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The python debugger, pdb, as far as I can tell steps a line at a time.

Python is one of those languages that people tend to write long one-line expressions in.

Is there some way in a debugger like pdb to "microstep" within a line of code? As in, is there a way to single step after each part of an expression is complete before handing the value to the next part of the expression and being able to examine what is being returned at each point?

I realize if the file could be edited (which is not always possible or practical), then such a line could be broken up by inserting newlines or by adding intermediate values, but it's not always possible to edit a file, especially if you're stepping into a library.

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"Python is one of those languages that people tend to write long one-line expressions in."[citation needed]. While its possible, and clever, its usually not done because long chained lines can become less readable. – Lego Stormtroopr Sep 17 '13 at 23:23
@MichaelGrant - have you tried the 'step' (s) instruction in the debugger? – mata Sep 17 '13 at 23:27
@mata: Try stepping through, e.g., return 2*i**2 + 3*i +4. There are two steps: one to compute the entire expression, and one to return the value. There's no intermediate step to compute, e.g., 3*i. I think that's what he's asking for. – abarnert Sep 17 '13 at 23:29
@mata - 'step' (s) steps a line at a time. If the line has a for loop it steps each iteration of the loop. But this still isn't fine grained enough some times. – Michael Grant Sep 18 '13 at 6:23
@abarnert - I'm not talking about stopping at each term in a polynomial. But if you had a line like x = f1().f2(f3()).f4(), or say x=f1()+f2(). However in the case of a function you could always step into these function and then use the 'r' command. – Michael Grant Sep 18 '13 at 7:34

2 Answers 2

First, in my experience, people don't write long one-line expressions in Python… Of course you can, but PEP 8 discourages it, and the tutorial, stdlib, and other sample code you usually learn from doesn't look like that.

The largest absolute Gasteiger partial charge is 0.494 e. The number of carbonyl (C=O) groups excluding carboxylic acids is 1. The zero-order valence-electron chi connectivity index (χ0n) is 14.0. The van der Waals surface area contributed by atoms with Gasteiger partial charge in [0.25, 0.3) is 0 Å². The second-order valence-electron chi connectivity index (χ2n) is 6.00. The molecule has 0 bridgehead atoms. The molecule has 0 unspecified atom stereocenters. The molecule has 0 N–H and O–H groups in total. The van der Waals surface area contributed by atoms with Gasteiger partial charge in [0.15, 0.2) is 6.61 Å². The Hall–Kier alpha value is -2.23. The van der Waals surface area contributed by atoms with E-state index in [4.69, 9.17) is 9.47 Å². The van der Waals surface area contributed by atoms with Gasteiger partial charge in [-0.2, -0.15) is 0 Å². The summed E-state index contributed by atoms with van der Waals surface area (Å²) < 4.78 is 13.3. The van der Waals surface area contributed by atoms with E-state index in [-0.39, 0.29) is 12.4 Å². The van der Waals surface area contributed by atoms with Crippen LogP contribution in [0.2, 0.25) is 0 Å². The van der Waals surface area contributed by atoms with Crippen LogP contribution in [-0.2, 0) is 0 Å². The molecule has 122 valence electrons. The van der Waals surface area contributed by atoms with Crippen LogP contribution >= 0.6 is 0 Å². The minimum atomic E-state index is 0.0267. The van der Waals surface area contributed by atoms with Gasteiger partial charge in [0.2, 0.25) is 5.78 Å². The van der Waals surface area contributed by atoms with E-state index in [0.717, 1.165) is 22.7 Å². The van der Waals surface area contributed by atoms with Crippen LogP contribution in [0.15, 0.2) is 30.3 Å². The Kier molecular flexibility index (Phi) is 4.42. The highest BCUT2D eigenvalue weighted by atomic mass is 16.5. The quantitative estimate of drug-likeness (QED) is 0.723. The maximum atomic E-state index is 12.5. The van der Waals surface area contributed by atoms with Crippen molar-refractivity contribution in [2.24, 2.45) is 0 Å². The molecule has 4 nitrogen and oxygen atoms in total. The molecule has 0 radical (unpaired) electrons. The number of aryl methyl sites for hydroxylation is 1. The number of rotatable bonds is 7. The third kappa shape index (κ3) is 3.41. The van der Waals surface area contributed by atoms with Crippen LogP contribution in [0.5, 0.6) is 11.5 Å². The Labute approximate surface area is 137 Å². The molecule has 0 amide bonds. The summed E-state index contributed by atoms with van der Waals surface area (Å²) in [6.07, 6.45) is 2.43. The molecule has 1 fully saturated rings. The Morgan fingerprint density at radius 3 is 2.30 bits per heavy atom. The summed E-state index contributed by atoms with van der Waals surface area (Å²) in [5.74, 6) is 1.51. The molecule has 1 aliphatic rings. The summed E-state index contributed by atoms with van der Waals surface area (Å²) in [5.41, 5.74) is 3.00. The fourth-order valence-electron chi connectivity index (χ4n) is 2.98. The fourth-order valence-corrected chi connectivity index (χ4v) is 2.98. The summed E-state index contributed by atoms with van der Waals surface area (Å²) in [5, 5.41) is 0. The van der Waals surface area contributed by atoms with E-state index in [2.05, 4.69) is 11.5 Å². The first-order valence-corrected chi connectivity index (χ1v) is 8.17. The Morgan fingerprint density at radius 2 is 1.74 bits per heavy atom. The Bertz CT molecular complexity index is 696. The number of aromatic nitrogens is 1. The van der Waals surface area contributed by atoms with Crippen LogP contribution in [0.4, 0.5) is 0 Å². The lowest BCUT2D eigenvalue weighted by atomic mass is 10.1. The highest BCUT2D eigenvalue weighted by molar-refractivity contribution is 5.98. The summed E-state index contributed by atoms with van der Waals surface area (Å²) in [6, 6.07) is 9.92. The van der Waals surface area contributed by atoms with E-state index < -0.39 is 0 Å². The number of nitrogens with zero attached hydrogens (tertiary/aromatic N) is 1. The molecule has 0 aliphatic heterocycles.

However, people do write very complex expressions. In particular, they use things like comprehensions and iterators.

Anyway, either way, it's somewhat ambiguous what the subexpressions of such a thing are, so it's not clear what it should meant to step into them.

Let's take a trivial example:

x = [i*2 for i in range(3)]

Clearly, range(3) is a subexpression. But what else? Is i*2 a subexpression? Or three of them?

Under the covers, what this actually looks like is:

x = _hidden_func(range(3))

And that hidden function (which is actually named something like <listcomp-123912576>, not _hidden_func) was built directly out of bytecode at compile time, and doesn't map to any actual valid Python code. It's roughly like this:

def _hidden_func(iterable):
    result = []
    iterator = iter(iterable)
    while True:
            i = next(iterator)
        except StopIteration:
            return result

… but it uses fast list-building and next-with-StopIteration-handling bytecodes that don't map to anything you could actually write.

So, in order to see the i*2 at all, you'd need to step into a function that has no source code, and can't even be decompiled into source code on the fly.

In fact, pdb can already do this… but it can't show you anything interesting.

There are obviously a variety of things you could do with this code. And you could pick one of those things and write custom code that does it. This visualizer shows one possibility.